When I was much younger, I sang in a choir.
The secondary school I went to took great pride in its musical magnificence. Unusually for a state school, it had a special junior department for kids so musical they couldn`t wait until age 11 to get there. Being linked to the Minster (not York, the other one) the music was not the kind of stuff 90s kids usually rocked on down to. I attended history lessons with someone who earned golden-boy status for achieving 4th in the choir boy of the year competition. I took chemistry with a semi-celebrity in the pipe organ world.
You get the drift.
The musical snobbery was such that my grade 7 (out of 8) piano barely counted as being able to play an instrument. So, under my piano teacher`s advice, I joined the school choir in order to improve my pathetic musical ability.
The school choir was not a cool place to be. That was OK. I had no illusions of being, and made no attempt to be, cool.
And I really liked it. I liked learning all the extra parts to Christmas carols. I soaked up the buzz of performing in front of 5000 people in a proper theatre. Most of all, I loved being able to sing, in public, and instead of telling me to shut up or put their hands over their ears, those in hearing distance usually clapped.
I miss my choir days. It`s one of the things on my list of “what I`m going to do when I have more time”. A list I try and pretend is not really a list of “things I`m never going to get around to”.
A few weeks ago, as research for a book I`m writing, I visited my friend Sarah`s barbershop chorus, the Lace City Chorus, to see what had changed and remind myself of what choirs were like.
What was it like? Breath taking.
It made me miss my choir days even more. I quickly ran through the days of the week trying to find an extra day I`d forgotten about that wasn`t taken up with meetings, or volunteering, driving my children about or actually sitting down and having a conversation with my husband. Nope, still only 7 days in the week.
The sound these women made when they sang together made my heart sing back at them (quietly, inside my chest so I didn`t spoil it).But what struck me more than what I heard, was what I saw.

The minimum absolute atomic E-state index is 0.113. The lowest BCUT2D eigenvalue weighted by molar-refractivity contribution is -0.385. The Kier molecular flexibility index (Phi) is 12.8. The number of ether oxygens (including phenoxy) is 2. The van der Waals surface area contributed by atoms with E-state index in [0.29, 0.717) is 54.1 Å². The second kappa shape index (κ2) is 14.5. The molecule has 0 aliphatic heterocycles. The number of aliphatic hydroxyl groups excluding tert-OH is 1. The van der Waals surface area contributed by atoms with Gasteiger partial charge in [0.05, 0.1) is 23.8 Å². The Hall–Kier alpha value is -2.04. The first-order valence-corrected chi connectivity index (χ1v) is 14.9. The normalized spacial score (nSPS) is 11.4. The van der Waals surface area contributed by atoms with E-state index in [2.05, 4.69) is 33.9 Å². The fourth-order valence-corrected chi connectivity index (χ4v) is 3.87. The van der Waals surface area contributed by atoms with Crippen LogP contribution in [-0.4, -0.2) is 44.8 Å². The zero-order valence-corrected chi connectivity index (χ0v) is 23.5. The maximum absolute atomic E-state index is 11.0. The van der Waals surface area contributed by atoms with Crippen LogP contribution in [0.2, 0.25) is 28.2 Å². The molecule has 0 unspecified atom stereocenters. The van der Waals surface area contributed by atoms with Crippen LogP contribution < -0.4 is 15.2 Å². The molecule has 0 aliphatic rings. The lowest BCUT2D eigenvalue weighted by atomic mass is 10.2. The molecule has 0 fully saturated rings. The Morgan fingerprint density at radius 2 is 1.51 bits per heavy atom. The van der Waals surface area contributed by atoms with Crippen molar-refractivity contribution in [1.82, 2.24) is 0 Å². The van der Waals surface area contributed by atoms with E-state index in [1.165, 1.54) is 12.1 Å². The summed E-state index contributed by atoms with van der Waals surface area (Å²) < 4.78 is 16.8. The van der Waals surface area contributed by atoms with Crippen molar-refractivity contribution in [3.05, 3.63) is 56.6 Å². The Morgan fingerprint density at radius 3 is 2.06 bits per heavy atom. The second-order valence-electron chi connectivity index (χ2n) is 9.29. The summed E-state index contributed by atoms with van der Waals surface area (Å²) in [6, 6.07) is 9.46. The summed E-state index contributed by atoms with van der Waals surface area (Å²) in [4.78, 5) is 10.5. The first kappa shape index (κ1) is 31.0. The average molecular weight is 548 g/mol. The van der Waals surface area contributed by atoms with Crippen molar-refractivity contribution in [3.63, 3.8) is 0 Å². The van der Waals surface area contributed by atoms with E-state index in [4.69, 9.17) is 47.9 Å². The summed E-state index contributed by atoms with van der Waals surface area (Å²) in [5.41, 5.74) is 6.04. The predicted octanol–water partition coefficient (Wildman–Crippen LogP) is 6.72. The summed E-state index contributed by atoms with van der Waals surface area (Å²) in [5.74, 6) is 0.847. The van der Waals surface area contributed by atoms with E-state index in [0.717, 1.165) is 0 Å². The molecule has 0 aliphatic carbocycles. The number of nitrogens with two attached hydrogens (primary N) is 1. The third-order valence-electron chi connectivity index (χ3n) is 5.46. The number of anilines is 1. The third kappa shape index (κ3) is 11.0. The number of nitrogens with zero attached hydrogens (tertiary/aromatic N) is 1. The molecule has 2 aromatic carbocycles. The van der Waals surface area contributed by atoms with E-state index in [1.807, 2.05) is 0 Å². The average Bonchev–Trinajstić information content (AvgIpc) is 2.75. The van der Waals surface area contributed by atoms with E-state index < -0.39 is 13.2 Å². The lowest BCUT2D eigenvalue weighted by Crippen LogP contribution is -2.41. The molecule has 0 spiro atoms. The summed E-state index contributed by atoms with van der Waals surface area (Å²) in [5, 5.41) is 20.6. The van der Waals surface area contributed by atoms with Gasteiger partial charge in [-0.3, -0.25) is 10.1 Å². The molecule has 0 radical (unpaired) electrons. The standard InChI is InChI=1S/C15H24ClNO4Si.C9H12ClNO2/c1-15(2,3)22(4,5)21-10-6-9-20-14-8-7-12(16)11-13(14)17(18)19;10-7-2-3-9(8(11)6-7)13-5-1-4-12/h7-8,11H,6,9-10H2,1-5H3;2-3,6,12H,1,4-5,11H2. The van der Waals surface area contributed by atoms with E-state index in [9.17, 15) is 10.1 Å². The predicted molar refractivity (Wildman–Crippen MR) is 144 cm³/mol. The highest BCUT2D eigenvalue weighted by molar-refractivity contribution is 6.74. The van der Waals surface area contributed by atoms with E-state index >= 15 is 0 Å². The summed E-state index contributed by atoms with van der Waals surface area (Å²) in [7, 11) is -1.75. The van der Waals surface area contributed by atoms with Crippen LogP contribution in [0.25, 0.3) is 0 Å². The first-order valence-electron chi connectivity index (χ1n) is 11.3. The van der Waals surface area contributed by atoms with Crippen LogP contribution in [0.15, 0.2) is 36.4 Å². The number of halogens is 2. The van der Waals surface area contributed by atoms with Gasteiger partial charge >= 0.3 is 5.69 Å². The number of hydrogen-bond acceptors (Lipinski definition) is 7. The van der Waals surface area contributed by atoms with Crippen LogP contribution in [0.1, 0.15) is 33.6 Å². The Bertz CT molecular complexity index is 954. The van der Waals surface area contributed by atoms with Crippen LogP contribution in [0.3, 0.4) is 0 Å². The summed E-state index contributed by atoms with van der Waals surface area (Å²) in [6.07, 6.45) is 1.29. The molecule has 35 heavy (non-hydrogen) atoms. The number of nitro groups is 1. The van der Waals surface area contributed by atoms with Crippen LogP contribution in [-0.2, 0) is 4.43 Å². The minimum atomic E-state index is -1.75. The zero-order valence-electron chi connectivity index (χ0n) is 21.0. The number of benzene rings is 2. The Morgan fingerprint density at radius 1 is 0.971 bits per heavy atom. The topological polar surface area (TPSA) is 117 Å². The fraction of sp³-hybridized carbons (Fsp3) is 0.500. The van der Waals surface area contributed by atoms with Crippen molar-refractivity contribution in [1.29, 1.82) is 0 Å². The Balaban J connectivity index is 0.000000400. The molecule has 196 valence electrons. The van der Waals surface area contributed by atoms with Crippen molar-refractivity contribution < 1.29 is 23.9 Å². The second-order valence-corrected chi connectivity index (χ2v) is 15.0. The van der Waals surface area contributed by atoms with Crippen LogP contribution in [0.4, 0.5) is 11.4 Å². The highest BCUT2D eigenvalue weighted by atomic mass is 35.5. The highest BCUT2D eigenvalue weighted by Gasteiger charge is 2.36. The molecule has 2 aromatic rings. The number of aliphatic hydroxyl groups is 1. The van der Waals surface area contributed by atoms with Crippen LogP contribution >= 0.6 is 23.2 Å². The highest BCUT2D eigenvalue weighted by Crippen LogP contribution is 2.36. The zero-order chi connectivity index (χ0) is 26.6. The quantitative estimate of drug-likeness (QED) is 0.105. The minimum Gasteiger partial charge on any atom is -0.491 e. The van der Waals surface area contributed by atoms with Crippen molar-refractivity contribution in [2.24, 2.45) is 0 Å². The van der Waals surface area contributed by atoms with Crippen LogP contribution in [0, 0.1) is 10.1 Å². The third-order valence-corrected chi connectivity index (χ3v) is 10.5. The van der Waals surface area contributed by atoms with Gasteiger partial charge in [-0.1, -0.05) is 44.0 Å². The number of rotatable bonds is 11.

Looking at the faces and body language of the singers as they lost themselves in the music, it struck me how every one of these women became, for that short practice, no longer a mum, or a stressed out employee, a pensioner or a student.
Age, size, status became irrelevant.
And let`s face it – how often does that happen for most women?In that moment, they were a simply a choir – working together to create something wonderful. How incredible to step off the busy treadmill of life so many find ourselves on, and for a while forget about everything else but the music.
It reminded me of when my husband played football – for 90 minutes no-one cared who you were or what you did off the pitch. You were a team, working together with one goal (or hopefully two or three…)
So, watching the choir, I had to acknowledge we humans need this. Opportunities to cast aside our labels, our roles, our place and position in life, and just be a person, working with other people to produce something far greater than we could alone.
At times I`ve considered other stuff (coincidentally, the type of stuff I did – important, scientifical stuff like cancer research and teaching antenatal classes) more worthy, superior even, to those “non essential” areas like arts and sports. That it was right and good to slash their funding when people were lingering for months on NHS waiting lists or failing maths and English at school.
I stand corrected. These things are way more essential than I once gave them credit for. Maybe not to life – but to lives that are endurable, meaningful, soul-ful. Lives that are worth living.
You can find out more about the fabulous Lace City Chorus at www.lacecity.net/
How about you? How do you step outside your everyday life, the to-do lists and the hassle and just be you?
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